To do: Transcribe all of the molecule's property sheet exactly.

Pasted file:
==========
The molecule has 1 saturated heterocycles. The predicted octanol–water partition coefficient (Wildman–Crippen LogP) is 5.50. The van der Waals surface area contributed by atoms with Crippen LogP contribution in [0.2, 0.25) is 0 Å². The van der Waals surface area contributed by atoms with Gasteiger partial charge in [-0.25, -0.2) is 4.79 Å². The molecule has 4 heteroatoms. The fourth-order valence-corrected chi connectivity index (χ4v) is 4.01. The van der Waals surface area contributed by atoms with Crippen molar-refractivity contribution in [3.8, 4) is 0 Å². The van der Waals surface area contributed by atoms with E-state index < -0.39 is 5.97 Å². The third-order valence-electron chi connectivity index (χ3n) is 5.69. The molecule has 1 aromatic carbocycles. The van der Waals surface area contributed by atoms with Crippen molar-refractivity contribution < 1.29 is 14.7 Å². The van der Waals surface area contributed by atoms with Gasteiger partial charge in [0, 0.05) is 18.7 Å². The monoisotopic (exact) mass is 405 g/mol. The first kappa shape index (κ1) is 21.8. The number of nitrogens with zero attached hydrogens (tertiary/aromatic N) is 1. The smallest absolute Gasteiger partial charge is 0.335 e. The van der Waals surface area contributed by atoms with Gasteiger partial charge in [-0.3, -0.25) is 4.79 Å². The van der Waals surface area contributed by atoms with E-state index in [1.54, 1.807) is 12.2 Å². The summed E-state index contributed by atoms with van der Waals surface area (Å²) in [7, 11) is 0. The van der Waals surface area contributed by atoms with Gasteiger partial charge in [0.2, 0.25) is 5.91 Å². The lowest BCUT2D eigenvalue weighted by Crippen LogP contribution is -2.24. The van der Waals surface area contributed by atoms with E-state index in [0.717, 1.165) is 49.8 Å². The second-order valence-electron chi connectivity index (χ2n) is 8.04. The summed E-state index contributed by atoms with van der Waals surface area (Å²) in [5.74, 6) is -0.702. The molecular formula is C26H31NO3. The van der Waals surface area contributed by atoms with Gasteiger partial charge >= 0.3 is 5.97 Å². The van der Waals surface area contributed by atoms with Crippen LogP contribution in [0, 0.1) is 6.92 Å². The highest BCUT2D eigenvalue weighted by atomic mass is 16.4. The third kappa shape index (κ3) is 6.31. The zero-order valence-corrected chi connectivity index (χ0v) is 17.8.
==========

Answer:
The molecule has 1 saturated heterocycles. The predicted octanol–water partition coefficient (Wildman–Crippen LogP) is 5.50. The van der Waals surface area contributed by atoms with Crippen LogP contribution in [0.2, 0.25) is 0 Å². The van der Waals surface area contributed by atoms with Gasteiger partial charge in [-0.25, -0.2) is 4.79 Å². The molecule has 4 heteroatoms. The fourth-order valence-corrected chi connectivity index (χ4v) is 4.01. The van der Waals surface area contributed by atoms with Crippen molar-refractivity contribution in [3.8, 4) is 0 Å². The van der Waals surface area contributed by atoms with E-state index < -0.39 is 5.97 Å². The third-order valence-electron chi connectivity index (χ3n) is 5.69. The molecule has 1 aromatic carbocycles. The van der Waals surface area contributed by atoms with Crippen molar-refractivity contribution < 1.29 is 14.7 Å². The van der Waals surface area contributed by atoms with Gasteiger partial charge in [0, 0.05) is 18.7 Å². The monoisotopic (exact) mass is 405 g/mol. The first kappa shape index (κ1) is 21.8. The number of nitrogens with zero attached hydrogens (tertiary/aromatic N) is 1. The smallest absolute Gasteiger partial charge is 0.335 e. The van der Waals surface area contributed by atoms with Gasteiger partial charge in [-0.3, -0.25) is 4.79 Å². The van der Waals surface area contributed by atoms with E-state index in [1.54, 1.807) is 12.2 Å². The summed E-state index contributed by atoms with van der Waals surface area (Å²) in [7, 11) is 0. The van der Waals surface area contributed by atoms with Gasteiger partial charge in [0.2, 0.25) is 5.91 Å². The lowest BCUT2D eigenvalue weighted by Crippen LogP contribution is -2.24. The van der Waals surface area contributed by atoms with E-state index in [0.717, 1.165) is 49.8 Å². The second-order valence-electron chi connectivity index (χ2n) is 8.04. The summed E-state index contributed by atoms with van der Waals surface area (Å²) in [5.74, 6) is -0.702. The molecular formula is C26H31NO3. The van der Waals surface area contributed by atoms with Gasteiger partial charge >= 0.3 is 5.97 Å². The van der Waals surface area contributed by atoms with Crippen LogP contribution in [0, 0.1) is 6.92 Å². The highest BCUT2D eigenvalue weighted by atomic mass is 16.4. The third kappa shape index (κ3) is 6.31. The zero-order valence-corrected chi connectivity index (χ0v) is 17.8.